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Mozambique vs. Rwanda – Football Match Summary

Mozambique vs Rwanda
Mozambique vs Rwanda

NDP, a major civil engineering group in Rwanda owned by the ruling party of President Paul Kagame, is reportedly in the running to win a big contract on Mozambique’s huge liquefied natural gas project in the country’s troubled north.





The move has raised questions about what Rwanda, or its politicians, are getting in return for providing military assistance in Mozambique’s insurgency-hit north.





Paris-based news site Africa Intelligence reported at the end of February that NPD had joined Italian, South African and Portuguese contractors in bidding for the contract on the TotalEnergies-led project and was added to the shortlist at the last minute, the report said.

The work would involve clearing the site and doing structural work at the project.

TotalEnergies did not respond when asked for comment.

In July last year, Rwanda deployed to Mozambique’s north-eastern province of Cabo Delgado a 1 000-strong military and police force, which has since doubled in size. In the face of much speculation that the deployment was being paid for by France or French oil major TotalEnergies, which operates the gas project there, Kagame said in an interview with state broadcaster RBA that “no one is sponsoring” the military support in Mozambique.

Maputo has since appealed to the European Union for financial support for the continuing deployment, which has been broadly successful in returning Palma and Mocímboa da Praia, the two key districts for the gas project, to government control.

“We’re using our means,” Kagame said in September. “We have decent means, which we are also ready to share with friends and brothers and sisters. So there is no one who sponsored us for this.”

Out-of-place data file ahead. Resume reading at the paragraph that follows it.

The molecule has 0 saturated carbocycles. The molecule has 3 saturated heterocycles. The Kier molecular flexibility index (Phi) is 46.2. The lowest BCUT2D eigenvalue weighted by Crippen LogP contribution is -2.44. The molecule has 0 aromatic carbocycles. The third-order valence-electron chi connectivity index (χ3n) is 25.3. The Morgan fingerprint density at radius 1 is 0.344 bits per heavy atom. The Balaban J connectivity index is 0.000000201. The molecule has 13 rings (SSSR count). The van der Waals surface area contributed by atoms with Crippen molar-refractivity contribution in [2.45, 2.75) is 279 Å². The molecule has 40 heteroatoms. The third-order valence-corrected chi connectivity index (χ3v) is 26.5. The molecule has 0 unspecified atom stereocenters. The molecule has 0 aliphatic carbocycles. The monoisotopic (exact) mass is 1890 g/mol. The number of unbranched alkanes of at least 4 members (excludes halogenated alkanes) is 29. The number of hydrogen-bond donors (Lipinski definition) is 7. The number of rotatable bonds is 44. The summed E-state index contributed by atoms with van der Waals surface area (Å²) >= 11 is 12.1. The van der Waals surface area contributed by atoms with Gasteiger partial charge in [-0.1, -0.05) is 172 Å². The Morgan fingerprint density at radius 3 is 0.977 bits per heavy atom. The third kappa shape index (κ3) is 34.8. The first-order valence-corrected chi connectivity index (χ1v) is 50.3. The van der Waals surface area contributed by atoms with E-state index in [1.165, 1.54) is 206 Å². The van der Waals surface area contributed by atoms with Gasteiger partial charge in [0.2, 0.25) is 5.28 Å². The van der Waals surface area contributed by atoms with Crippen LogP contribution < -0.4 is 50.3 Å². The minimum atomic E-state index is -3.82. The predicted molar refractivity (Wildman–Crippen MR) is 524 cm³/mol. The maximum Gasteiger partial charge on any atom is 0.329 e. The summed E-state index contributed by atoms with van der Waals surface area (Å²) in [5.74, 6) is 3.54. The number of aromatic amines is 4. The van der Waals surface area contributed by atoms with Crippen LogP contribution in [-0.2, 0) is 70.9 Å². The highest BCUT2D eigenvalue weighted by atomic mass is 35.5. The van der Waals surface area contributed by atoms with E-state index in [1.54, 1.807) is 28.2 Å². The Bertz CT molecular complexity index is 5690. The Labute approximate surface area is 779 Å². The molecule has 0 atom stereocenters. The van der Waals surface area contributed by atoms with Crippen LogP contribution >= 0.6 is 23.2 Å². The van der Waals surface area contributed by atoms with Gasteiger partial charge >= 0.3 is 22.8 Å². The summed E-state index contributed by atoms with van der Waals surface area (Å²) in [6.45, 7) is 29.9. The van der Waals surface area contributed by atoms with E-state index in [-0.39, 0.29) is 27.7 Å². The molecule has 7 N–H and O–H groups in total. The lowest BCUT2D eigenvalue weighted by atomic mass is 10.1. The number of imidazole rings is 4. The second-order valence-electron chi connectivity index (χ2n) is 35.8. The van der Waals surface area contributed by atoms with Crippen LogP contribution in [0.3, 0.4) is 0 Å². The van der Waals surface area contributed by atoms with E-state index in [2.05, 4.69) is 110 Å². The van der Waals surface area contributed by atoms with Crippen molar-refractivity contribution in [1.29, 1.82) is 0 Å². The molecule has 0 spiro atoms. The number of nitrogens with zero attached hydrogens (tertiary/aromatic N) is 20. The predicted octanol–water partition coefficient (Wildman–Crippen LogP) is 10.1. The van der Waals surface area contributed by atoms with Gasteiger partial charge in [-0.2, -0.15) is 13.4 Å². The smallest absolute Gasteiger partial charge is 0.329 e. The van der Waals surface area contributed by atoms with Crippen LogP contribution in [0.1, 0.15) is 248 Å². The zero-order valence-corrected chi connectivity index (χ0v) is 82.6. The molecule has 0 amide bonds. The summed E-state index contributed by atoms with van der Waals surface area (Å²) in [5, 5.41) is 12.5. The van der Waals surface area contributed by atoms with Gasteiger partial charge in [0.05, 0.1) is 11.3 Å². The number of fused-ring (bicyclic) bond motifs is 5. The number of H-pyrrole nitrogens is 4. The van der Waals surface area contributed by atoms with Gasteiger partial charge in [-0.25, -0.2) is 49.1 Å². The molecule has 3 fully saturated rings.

Rwanda’s high commission in Mozambique said: “The first step of help is military. Second is development for the Cabo Delgado province, with high interest from Rwandan companies.”

But journalist Michela Wrong told Zitamar News: “Rwanda has a track record of benefiting economically from its military interventions.”

NPD is a subsidiary of Crystal Ventures (CV) which, according to Dr Phil Clark of the School of African and Oriental Studies in London, is the investment arm of the Rwandan Patriotic Front, Kagame’s ruling party.

Clark said there was “an ever-revolving door between senior Rwandan government positions and CV management … it is entirely plausible that CV has tendered for a job on the back of the RDF’s involvement in Mozambique”.

Edson Cortez, director of the Mozambique’s Centre for Public Integrity, said the entry of NDP was a sign that “there are no free lunches”.

“It is understandable that the government of Rwanda had some kind of gains from the investments made in the security of Cabo Delgado and it may be that the form of payment arranged was this,” he said.

“We regret that local content is again being relegated to the background, because the work that this company will carry out could be carried out by Mozambican companies that will pay taxes in Mozambique, and pay salaries to Mozambicans.”

According to Fidel Terrenciano, an academic and dean of the Arco Iris University based in Pemba, Cabo Delgado, the entry of the NDP company in the gas business in Palma was another step in the increasing rapprochement between Mozambique and Rwanda — but also a sign of the close relationship between Rwanda and TotalEnergies.

“From a reliability point of view, Total trusts Rwanda more, to the detriment of face-to-face negotiations with the [President Filipe]Nyusi government,” he said. “More business will be managed by Rwandan companies in the coming years. Let’s keep our eyes open.”

Clark agrees. “With close links between Crystal Ventures and the Rwandan military, as well as the deepening economic and military ties between Rwanda and Mozambique over the last three or four years, it makes sense that CV would see vast opportunities in Mozambique.”

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